Can I smoke during the show?
No. It's forbidden by law. If you light up, you'll be asked to put it out. If you refuse, you'll be asked to leave.
What should I do if my children get antsy during the show? I mean, they're kids, after all.
If your child can't be still and quiet during a one-hour video at home, they won't make it through a Redlands Theatre Festival show.
Here are some tips for older kids. Explain "The Rules" in advance: Go to the bathroom before the curtain. No talking during the show. No kicking the seat in front of you. Laughing is OK, in reaction to jokes. Wait until the end of songs, then clap and cheer as loud as you want.
Parents should bring something quiet to eat -- lollipops are perfect -- for children who get restless. Wrap them in plastic-wrap so the cellophane won't crackle.
Chronically noisy or boisterous children should be taken out of the auditorium for a "time out." It's only fair to those around you.
If a crying child does not respond to 15 seconds or so of soothing, take the child out of the theatre area.
Can I talk during the overture and entr'acte?
Preferably not. They're part of the show, too.
What can I do if someone is being loud or annoying -- without becoming loud or annoying myself?
Start by turning, facing them directly and glaring. This is completely silent and generally alerts 99 percent of offenders that they're being offensive. The next step is a sharp "Shh!" or a sotto voce, "Please be quiet." Do not escalate any further than this yourself. The next step is to alert an usher or the "house manager" and let them deal with the offender.
What should I do if I arrive late?
Don't push your way into the theatre or demand to be seated immediately. Most shows post signs saying some variation of, "Latecomers will be seated an an appropriate interval." The ushers and the house manager usually work out when the next moment that people entering the theatre will cause the least disruption. Usually this is during a scene break or the applause break at the end of a song. Just alert the usher that you have arrived late and ask to be seated. The usher will usually peek into the house and escort you to your seat when the time is right. There is a safety issue here, too. Plunging into a darkened theatre could lead to a trip or fall; ushers with flashlights will help you avoid that. If your seat is down near the stage, you also may wish to stand at the back of the theatre until intermission. Warning: Some shows, especially comedies, will incorporate latecomers into the performance. Nathan Lane and Bill Irwin are notorious for this. During the run of A Funny Thing Happened on the Way to the Forum it almost became a nightly part of the show. Note: Please check the curtain times on your tickets! All shows start at 8:30 PM.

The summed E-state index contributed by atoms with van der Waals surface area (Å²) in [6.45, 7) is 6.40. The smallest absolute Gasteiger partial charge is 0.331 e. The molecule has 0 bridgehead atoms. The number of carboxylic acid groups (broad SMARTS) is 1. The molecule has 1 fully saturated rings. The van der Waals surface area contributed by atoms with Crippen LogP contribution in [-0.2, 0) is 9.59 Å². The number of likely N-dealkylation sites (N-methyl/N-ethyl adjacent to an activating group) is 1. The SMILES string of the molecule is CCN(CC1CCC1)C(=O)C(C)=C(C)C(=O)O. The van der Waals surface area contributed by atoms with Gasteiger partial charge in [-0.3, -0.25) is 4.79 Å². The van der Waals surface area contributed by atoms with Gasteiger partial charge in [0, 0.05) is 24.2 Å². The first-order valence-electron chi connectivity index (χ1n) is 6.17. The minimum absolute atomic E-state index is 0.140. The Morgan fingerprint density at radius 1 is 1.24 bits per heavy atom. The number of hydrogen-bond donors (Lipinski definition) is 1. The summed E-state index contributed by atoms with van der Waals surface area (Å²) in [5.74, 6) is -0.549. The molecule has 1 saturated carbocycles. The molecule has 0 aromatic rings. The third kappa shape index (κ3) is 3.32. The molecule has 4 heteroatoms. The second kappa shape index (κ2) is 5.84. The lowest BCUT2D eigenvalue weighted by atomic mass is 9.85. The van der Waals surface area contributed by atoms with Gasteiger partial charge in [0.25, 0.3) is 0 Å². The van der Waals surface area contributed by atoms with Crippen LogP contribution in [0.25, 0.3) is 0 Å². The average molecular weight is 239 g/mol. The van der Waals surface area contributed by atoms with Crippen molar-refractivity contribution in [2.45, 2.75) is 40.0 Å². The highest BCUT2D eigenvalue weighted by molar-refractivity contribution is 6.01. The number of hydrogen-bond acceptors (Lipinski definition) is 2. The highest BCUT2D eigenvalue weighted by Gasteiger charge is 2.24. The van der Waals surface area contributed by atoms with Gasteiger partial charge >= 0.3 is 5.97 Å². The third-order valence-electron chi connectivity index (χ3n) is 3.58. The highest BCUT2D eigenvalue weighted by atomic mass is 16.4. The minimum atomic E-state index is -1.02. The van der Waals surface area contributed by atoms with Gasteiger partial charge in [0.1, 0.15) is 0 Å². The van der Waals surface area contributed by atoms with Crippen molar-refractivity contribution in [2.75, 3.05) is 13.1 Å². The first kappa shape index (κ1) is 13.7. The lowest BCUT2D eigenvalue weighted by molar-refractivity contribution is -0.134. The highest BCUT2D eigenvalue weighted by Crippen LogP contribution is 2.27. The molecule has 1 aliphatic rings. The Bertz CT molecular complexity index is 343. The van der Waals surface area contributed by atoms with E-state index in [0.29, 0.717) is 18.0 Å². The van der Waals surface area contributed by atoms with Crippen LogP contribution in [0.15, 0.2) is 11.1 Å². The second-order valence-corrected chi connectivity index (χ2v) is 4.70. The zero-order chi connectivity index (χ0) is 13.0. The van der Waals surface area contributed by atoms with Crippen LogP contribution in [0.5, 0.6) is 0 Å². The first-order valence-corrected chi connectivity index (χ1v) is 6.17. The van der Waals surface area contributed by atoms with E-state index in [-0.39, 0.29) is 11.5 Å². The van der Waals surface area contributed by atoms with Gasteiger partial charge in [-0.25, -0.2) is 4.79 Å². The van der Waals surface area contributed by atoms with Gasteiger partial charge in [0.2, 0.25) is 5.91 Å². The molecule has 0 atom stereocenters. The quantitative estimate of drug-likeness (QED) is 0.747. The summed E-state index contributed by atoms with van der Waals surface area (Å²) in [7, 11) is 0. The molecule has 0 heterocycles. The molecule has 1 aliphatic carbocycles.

Applause is always optional, and up to the audience -- the reward for a job well done. Audiences often applaud at the rise of the curtain, for a set that is particularly astonishing or pleasing to the eye. Many shows now forego a curtain, so the set is in full view of the audience when they enter. But ushers should never "encourage" the audience to clap. It looks like a self-serving move by the theatre.
Should I applaud when the star makes her/his entrance?
If the star is of sufficient magnitude, such a welcome is polite -- but by no means required. As stated above, applause is always at the discretion of the audience.